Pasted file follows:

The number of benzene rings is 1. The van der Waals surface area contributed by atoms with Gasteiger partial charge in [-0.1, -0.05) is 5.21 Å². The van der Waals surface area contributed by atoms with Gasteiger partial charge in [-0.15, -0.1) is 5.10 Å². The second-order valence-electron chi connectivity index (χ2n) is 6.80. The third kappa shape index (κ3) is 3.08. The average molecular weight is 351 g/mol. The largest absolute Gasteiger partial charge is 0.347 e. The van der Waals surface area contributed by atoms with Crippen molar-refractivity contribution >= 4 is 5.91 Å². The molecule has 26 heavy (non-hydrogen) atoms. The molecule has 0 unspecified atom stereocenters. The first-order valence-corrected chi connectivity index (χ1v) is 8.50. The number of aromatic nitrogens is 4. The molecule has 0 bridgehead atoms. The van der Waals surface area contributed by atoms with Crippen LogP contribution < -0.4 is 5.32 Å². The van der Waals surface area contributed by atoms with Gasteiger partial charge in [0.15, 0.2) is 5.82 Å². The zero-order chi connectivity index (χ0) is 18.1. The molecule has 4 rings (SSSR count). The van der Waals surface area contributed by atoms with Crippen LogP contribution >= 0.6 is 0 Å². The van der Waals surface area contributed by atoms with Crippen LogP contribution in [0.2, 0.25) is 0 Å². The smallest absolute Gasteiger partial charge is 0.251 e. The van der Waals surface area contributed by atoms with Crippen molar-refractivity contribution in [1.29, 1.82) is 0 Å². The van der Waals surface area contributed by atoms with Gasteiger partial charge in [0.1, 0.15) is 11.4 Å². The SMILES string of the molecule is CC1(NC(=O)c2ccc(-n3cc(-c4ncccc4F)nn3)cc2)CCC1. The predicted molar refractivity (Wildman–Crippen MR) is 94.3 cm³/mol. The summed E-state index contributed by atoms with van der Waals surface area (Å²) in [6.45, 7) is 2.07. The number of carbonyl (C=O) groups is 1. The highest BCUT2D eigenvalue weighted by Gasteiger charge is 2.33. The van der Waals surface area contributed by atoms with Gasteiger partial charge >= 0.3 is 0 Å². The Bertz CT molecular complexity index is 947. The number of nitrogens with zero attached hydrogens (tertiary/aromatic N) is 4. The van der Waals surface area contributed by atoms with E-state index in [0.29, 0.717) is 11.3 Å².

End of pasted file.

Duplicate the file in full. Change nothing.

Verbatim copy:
The number of benzene rings is 1. The van der Waals surface area contributed by atoms with Gasteiger partial charge in [-0.1, -0.05) is 5.21 Å². The van der Waals surface area contributed by atoms with Gasteiger partial charge in [-0.15, -0.1) is 5.10 Å². The second-order valence-electron chi connectivity index (χ2n) is 6.80. The third kappa shape index (κ3) is 3.08. The average molecular weight is 351 g/mol. The largest absolute Gasteiger partial charge is 0.347 e. The van der Waals surface area contributed by atoms with Crippen molar-refractivity contribution >= 4 is 5.91 Å². The molecule has 26 heavy (non-hydrogen) atoms. The molecule has 0 unspecified atom stereocenters. The first-order valence-corrected chi connectivity index (χ1v) is 8.50. The number of aromatic nitrogens is 4. The molecule has 0 bridgehead atoms. The van der Waals surface area contributed by atoms with Crippen LogP contribution < -0.4 is 5.32 Å². The van der Waals surface area contributed by atoms with Gasteiger partial charge in [0.15, 0.2) is 5.82 Å². The zero-order chi connectivity index (χ0) is 18.1. The molecule has 4 rings (SSSR count). The van der Waals surface area contributed by atoms with Crippen LogP contribution >= 0.6 is 0 Å². The van der Waals surface area contributed by atoms with Crippen LogP contribution in [0.2, 0.25) is 0 Å². The smallest absolute Gasteiger partial charge is 0.251 e. The van der Waals surface area contributed by atoms with Crippen molar-refractivity contribution in [1.29, 1.82) is 0 Å². The van der Waals surface area contributed by atoms with Gasteiger partial charge in [0.1, 0.15) is 11.4 Å². The SMILES string of the molecule is CC1(NC(=O)c2ccc(-n3cc(-c4ncccc4F)nn3)cc2)CCC1. The predicted molar refractivity (Wildman–Crippen MR) is 94.3 cm³/mol. The summed E-state index contributed by atoms with van der Waals surface area (Å²) in [6.45, 7) is 2.07. The number of carbonyl (C=O) groups is 1. The highest BCUT2D eigenvalue weighted by Gasteiger charge is 2.33. The van der Waals surface area contributed by atoms with Gasteiger partial charge >= 0.3 is 0 Å². The Bertz CT molecular complexity index is 947. The number of nitrogens with zero attached hydrogens (tertiary/aromatic N) is 4. The van der Waals surface area contributed by atoms with E-state index in [0.29, 0.717) is 11.3 Å².